Anderson was never tried, and no charges were ever filed against him because Union Carbide claimed that the American company was not under Indian jurisdiction. India was unable to prosecute him and many know him today as the nation’s most infamous escaped mass murderer. It has been nearly 30 years since the incident. According to Indian media reports, when they heard Anderson’s passing in 2014, hundreds of people gathered at the community where residents continue to live on soil heavily contaminated by Union Carbide/Dow Chemical, to spit on his image. Today, two years later, certainly thousands more are burning his photograph and celebrating the death of a man who should have been tried for homicide as was attempted by the Indian government, and whose livelihood and company should have suffered a government intervention to parallel the impacts of the disaster.
Dow Chemical lives on in the blood of Californians
Dia De Los Muertos is a special time in the Central Valley, because in addition to being agriculturally fruitful, this region is far more familiar with death than many of the other places in the state. The Valley’s life expectancy varies from the rest of the state, with some zip codes suffering a 12-year reduction compared to adjacent cities. One neighborhood in Fresno County, in the southwest region, maintains the worst air quality and standards of life of any neighborhood in the state, and one of the lowest human development indices in the entire nation.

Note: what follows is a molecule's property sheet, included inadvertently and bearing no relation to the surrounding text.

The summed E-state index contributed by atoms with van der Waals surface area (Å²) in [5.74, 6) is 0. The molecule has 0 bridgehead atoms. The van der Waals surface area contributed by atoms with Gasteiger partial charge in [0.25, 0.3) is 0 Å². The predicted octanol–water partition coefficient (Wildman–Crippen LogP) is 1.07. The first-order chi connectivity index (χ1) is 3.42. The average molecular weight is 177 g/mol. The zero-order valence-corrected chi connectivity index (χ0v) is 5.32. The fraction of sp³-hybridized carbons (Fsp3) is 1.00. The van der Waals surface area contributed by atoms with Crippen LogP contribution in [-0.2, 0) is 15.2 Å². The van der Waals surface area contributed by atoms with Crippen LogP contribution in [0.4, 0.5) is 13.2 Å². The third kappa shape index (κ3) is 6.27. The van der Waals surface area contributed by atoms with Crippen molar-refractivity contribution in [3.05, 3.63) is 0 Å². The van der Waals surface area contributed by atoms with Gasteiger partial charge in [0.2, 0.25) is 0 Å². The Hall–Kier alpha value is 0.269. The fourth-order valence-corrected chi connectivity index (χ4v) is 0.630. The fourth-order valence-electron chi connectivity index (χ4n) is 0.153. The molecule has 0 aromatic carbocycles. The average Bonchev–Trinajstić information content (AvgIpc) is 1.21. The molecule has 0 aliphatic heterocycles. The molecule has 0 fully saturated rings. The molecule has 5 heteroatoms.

Photo by Miguel Vaca/a>
In the remote unincorporated town of Del Rey in Fresno County, the community’s entire well system was contaminated by Dow Chemical/Shell Oil. Del Rey is just one of several predominantly Latino farmworker communities across the San Joaquin Valley who have had their water well systems destroyed by the release of 1,2,3, trichloropropane, a fumigant pesticide byproduct, into their waterways. Residents of the town will likely suffer the impacts of this contamination for years, carried in their bloodstreams to their children.